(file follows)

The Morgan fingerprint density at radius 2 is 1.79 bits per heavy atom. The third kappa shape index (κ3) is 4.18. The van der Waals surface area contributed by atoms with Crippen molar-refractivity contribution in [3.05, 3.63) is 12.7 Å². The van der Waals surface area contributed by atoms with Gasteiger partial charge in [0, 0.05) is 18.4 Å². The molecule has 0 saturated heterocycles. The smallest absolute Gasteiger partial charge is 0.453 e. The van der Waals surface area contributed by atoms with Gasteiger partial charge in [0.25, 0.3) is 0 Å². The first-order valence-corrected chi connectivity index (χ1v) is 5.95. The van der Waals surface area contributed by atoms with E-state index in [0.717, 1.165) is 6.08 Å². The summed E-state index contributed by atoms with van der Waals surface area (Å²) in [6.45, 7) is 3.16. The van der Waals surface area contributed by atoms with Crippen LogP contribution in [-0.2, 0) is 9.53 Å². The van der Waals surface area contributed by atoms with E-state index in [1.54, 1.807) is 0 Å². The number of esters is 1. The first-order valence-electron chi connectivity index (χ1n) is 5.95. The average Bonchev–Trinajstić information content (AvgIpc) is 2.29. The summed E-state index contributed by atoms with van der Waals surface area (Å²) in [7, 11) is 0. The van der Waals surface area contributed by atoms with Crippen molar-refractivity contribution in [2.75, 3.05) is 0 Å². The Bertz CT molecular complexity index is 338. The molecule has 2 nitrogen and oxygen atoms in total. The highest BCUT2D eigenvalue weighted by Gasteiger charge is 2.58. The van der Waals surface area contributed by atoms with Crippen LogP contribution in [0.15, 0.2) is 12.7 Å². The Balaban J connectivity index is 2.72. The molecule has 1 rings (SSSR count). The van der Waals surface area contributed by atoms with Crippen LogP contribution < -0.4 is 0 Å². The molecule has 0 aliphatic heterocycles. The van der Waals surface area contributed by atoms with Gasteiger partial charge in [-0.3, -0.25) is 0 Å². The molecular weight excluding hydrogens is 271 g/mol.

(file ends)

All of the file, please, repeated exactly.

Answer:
The Morgan fingerprint density at radius 2 is 1.79 bits per heavy atom. The third kappa shape index (κ3) is 4.18. The van der Waals surface area contributed by atoms with Crippen molar-refractivity contribution in [3.05, 3.63) is 12.7 Å². The van der Waals surface area contributed by atoms with Gasteiger partial charge in [0, 0.05) is 18.4 Å². The molecule has 0 saturated heterocycles. The smallest absolute Gasteiger partial charge is 0.453 e. The van der Waals surface area contributed by atoms with Gasteiger partial charge in [0.25, 0.3) is 0 Å². The first-order valence-corrected chi connectivity index (χ1v) is 5.95. The van der Waals surface area contributed by atoms with E-state index in [0.717, 1.165) is 6.08 Å². The summed E-state index contributed by atoms with van der Waals surface area (Å²) in [6.45, 7) is 3.16. The van der Waals surface area contributed by atoms with Crippen LogP contribution in [-0.2, 0) is 9.53 Å². The van der Waals surface area contributed by atoms with E-state index in [1.54, 1.807) is 0 Å². The number of esters is 1. The first-order valence-electron chi connectivity index (χ1n) is 5.95. The average Bonchev–Trinajstić information content (AvgIpc) is 2.29. The summed E-state index contributed by atoms with van der Waals surface area (Å²) in [7, 11) is 0. The van der Waals surface area contributed by atoms with Crippen molar-refractivity contribution in [2.75, 3.05) is 0 Å². The Bertz CT molecular complexity index is 338. The molecule has 2 nitrogen and oxygen atoms in total. The highest BCUT2D eigenvalue weighted by Gasteiger charge is 2.58. The van der Waals surface area contributed by atoms with Crippen LogP contribution in [0.15, 0.2) is 12.7 Å². The Balaban J connectivity index is 2.72. The molecule has 1 rings (SSSR count). The van der Waals surface area contributed by atoms with Crippen LogP contribution < -0.4 is 0 Å². The molecule has 0 aliphatic heterocycles. The van der Waals surface area contributed by atoms with Gasteiger partial charge in [-0.3, -0.25) is 0 Å². The molecular weight excluding hydrogens is 271 g/mol.